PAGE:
Editors: Pau Amaro-Seoane & Bernard Schutz
The last GW Note is a Special Issues on eLISA/NGO

A Dynamical N-body Model for the Central Region of $\omega$ Centauri

arXiv:1111.5011

by Jalali, B. and Baumgardt, H. and Kissler-Patig, M. and Gebhardt, K. and Noyola, E. and Lützgendorf, N. and de Zeeuw, P. T.
Accepted for publication in A&A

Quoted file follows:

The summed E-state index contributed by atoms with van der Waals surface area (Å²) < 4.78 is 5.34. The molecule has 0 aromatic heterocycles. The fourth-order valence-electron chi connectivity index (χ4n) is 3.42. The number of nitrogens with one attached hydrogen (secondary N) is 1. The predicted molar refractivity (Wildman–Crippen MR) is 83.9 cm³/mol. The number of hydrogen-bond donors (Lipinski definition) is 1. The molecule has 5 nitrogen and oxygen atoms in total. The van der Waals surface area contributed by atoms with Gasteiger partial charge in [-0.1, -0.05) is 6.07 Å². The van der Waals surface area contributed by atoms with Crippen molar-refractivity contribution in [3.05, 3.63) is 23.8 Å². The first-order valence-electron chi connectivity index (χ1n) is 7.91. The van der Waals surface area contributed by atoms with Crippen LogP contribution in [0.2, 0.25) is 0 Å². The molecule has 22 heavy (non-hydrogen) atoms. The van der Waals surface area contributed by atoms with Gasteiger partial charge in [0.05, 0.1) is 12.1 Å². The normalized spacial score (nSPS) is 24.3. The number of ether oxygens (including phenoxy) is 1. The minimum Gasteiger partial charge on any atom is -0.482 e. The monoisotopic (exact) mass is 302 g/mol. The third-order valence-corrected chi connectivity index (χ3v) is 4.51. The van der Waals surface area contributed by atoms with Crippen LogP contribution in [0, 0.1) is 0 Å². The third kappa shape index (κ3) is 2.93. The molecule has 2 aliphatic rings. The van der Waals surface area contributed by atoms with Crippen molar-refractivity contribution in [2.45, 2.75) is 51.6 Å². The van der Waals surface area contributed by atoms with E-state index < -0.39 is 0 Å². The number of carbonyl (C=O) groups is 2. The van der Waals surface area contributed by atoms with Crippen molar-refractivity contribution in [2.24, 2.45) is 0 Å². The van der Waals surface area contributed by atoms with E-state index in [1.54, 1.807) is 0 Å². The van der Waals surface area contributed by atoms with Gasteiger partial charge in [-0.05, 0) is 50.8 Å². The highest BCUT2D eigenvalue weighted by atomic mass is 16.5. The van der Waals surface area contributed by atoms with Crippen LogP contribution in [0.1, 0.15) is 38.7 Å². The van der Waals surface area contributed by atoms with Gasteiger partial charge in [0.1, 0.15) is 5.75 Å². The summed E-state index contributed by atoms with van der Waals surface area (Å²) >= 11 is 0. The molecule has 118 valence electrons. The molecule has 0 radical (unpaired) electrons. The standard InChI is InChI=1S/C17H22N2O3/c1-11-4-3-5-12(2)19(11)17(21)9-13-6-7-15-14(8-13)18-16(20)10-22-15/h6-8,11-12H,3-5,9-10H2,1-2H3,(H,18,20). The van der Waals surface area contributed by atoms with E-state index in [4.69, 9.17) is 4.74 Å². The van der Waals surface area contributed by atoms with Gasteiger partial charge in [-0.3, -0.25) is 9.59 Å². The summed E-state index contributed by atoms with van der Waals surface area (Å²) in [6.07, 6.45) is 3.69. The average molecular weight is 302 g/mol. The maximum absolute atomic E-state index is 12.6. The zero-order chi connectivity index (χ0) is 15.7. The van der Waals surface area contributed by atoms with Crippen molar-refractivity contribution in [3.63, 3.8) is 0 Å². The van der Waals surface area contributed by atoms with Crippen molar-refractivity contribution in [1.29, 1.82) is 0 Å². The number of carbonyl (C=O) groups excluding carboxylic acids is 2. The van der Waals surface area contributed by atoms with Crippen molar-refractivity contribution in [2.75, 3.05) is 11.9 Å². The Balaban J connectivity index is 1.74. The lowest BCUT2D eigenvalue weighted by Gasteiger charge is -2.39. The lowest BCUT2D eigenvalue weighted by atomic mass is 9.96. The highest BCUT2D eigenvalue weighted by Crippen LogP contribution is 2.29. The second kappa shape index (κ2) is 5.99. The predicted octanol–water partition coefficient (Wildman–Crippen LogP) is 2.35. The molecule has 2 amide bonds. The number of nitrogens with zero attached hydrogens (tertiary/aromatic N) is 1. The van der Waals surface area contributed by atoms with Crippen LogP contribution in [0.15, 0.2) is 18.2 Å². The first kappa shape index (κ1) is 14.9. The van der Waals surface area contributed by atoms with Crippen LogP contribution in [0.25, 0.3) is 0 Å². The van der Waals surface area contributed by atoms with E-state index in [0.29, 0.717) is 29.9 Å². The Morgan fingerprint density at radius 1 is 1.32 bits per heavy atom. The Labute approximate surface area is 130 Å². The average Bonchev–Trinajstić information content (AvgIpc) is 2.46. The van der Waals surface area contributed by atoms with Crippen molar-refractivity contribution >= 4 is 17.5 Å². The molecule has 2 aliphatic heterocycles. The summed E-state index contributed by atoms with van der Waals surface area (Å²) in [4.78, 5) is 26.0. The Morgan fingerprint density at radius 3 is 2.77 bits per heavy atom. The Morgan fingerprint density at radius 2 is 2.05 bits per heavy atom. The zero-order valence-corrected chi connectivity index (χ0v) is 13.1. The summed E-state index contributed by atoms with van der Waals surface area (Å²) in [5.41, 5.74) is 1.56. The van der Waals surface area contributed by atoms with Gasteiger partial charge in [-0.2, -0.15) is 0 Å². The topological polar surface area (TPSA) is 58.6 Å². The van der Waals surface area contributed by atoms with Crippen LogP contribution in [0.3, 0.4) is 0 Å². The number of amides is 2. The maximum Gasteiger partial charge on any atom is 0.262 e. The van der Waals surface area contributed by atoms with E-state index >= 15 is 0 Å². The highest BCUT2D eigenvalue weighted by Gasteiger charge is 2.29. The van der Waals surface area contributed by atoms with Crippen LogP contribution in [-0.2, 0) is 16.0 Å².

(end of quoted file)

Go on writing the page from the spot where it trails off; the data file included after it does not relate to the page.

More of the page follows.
Supermassive black holes (SMBHs) are fundamental keys to understand the formation and evolution of their host galaxies. However, the formation and growth of SMBHs are not yet well understood. One of the proposed formation scenarios is the growth of SMBHs from seed intermediate-mass black holes (IMBHs, 10^2 to 10^5 M_{\odot}) formed in star clusters. In this context, and also with respect to the low mass end of the M-sigma relation for galaxies, globular clusters are in a mass range that make them ideal systems to look for IMBHs. Among Galactic star clusters, the massive cluster $latex \omega$ Centauri is a special target due to its central high velocity dispersion and also its multiple stellar populations. We study the central structure and dynamics of the star cluster $latex \omega$ Centauri to examine whether an IMBH is necessary to explain the observed velocity dispersion and surface brightness profiles. We perform direct N-body simulations to follow the dynamical evolution of $latex \omega$ Centauri. The simulations are compared to the most recent data-sets in order to explain the present-day conditions of the cluster and to constrain the initial conditions leading to the observed profiles. We find that starting from isotropic spherical multi-mass King models and within our canonical assumptions, a model with a central IMBH mass of 2% of the cluster stellar mass, i.e. a 5×10^4 M_{\odot} IMBH, provides a satisfactory fit to both the observed shallow cusp in surface brightness and the continuous rise towards the center of the radial velocity dispersion profile. In our isotropic spherical models, the predicted proper motion dispersion for the best-fit model is the same as the radial velocity dispersion one. (abridged)